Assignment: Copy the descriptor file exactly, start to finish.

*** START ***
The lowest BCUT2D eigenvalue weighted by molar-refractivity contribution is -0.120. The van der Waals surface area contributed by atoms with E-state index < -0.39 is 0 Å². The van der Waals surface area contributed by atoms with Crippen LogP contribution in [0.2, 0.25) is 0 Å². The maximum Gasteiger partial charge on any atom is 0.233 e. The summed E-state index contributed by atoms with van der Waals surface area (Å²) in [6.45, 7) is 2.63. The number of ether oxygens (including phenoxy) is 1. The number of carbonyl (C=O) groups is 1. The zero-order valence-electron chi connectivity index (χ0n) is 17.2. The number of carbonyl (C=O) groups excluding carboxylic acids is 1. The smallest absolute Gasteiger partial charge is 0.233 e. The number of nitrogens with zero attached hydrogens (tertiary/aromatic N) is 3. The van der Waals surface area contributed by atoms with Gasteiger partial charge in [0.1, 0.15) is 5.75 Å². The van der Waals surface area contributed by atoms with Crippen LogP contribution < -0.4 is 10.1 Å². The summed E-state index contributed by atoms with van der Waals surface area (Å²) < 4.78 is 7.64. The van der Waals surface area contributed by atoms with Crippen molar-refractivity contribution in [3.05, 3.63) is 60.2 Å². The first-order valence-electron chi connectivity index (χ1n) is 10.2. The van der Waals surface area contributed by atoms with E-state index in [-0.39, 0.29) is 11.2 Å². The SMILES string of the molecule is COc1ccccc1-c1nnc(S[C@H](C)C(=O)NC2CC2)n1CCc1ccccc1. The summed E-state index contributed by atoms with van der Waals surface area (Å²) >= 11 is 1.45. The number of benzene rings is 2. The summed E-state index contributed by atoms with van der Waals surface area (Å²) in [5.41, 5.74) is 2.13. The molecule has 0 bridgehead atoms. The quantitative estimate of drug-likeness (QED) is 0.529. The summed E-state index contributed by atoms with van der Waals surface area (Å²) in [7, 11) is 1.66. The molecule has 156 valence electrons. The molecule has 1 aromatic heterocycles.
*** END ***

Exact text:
The lowest BCUT2D eigenvalue weighted by molar-refractivity contribution is -0.120. The van der Waals surface area contributed by atoms with E-state index < -0.39 is 0 Å². The van der Waals surface area contributed by atoms with Crippen LogP contribution in [0.2, 0.25) is 0 Å². The maximum Gasteiger partial charge on any atom is 0.233 e. The summed E-state index contributed by atoms with van der Waals surface area (Å²) in [6.45, 7) is 2.63. The number of ether oxygens (including phenoxy) is 1. The number of carbonyl (C=O) groups is 1. The zero-order valence-electron chi connectivity index (χ0n) is 17.2. The number of carbonyl (C=O) groups excluding carboxylic acids is 1. The smallest absolute Gasteiger partial charge is 0.233 e. The number of nitrogens with zero attached hydrogens (tertiary/aromatic N) is 3. The van der Waals surface area contributed by atoms with Gasteiger partial charge in [0.1, 0.15) is 5.75 Å². The van der Waals surface area contributed by atoms with Crippen LogP contribution < -0.4 is 10.1 Å². The summed E-state index contributed by atoms with van der Waals surface area (Å²) < 4.78 is 7.64. The van der Waals surface area contributed by atoms with Crippen molar-refractivity contribution in [3.05, 3.63) is 60.2 Å². The first-order valence-electron chi connectivity index (χ1n) is 10.2. The van der Waals surface area contributed by atoms with E-state index in [-0.39, 0.29) is 11.2 Å². The SMILES string of the molecule is COc1ccccc1-c1nnc(S[C@H](C)C(=O)NC2CC2)n1CCc1ccccc1. The summed E-state index contributed by atoms with van der Waals surface area (Å²) >= 11 is 1.45. The number of benzene rings is 2. The summed E-state index contributed by atoms with van der Waals surface area (Å²) in [5.41, 5.74) is 2.13. The molecule has 0 bridgehead atoms. The quantitative estimate of drug-likeness (QED) is 0.529. The summed E-state index contributed by atoms with van der Waals surface area (Å²) in [7, 11) is 1.66. The molecule has 156 valence electrons. The molecule has 1 aromatic heterocycles.